The chief executive of Jazz Aamir Ibrahim has said that the increase in the prices for a long-term mobile operating license renewal will worry foreign investors who are seeking stability in their business operations. The CEO made his remarks amid an ongoing case in the court regarding the renewal of telecom licenses.
The two leading telecom operators including Jazz and Telenor are challenging the license renewal process in the court, due to the double price rates set by the government at $450 million from an expected $291 million.
The conflict in the renewal rates arises as the Pakistani government is facing an immense pressure to boost tax revenues as Pakistan had signed a preliminary loan agreement with the International Monetary Fund (IMF) that requires it to cut billions of dollars from its inflated budget deficit. Telecom sector in Pakistan has grown rapidly over the past decade but due to high competition in the market mobile operators fear a tougher period ahead, as the economy is degrading with a rise in inflation.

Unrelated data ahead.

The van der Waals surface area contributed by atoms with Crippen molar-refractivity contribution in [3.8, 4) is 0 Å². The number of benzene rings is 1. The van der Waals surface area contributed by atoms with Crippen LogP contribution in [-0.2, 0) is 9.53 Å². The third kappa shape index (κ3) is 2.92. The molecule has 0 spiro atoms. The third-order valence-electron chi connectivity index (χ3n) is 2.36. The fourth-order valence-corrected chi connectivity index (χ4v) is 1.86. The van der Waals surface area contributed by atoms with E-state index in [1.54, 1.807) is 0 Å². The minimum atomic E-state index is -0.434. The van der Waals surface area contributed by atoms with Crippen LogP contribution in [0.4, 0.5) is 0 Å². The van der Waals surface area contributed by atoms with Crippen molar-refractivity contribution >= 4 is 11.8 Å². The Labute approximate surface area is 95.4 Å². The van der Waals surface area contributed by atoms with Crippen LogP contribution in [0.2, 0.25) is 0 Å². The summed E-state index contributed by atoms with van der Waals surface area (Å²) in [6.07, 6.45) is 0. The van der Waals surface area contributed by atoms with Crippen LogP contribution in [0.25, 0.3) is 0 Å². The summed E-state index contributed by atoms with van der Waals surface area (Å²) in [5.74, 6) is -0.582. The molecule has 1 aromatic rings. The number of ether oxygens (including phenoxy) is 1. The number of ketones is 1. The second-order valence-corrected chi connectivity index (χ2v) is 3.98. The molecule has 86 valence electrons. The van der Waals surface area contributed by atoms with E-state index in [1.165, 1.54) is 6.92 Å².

Jazz says that the hike in the prices goes against the agreement signed previously in 2004, and the telecom operators are frustrated that the government had two years to decide the price of the license renewal but raised the price only three weeks prior to the May 25 deadline.
Ibrahim told Reuters at Jazz’s swish headquarters in Islamabad, “Ultimately the investor needs profitability, stability, and continuity in a country that’s different from their own. So for a foreign investor having these surprises three weeks prior to the renewal of a license is a big shock”.
The government has also asked the telecom operators to pay the fee amount in US dollars, whose value has increased significantly in the past few months. The 2004 auction for a 15-year license cost $291 million, which is equivalent to 17 billion rupees at the 2004 exchange rate. But as the rupee value is degrading against the dollar, Jazz now has to pay 67 billion rupees for $450 million.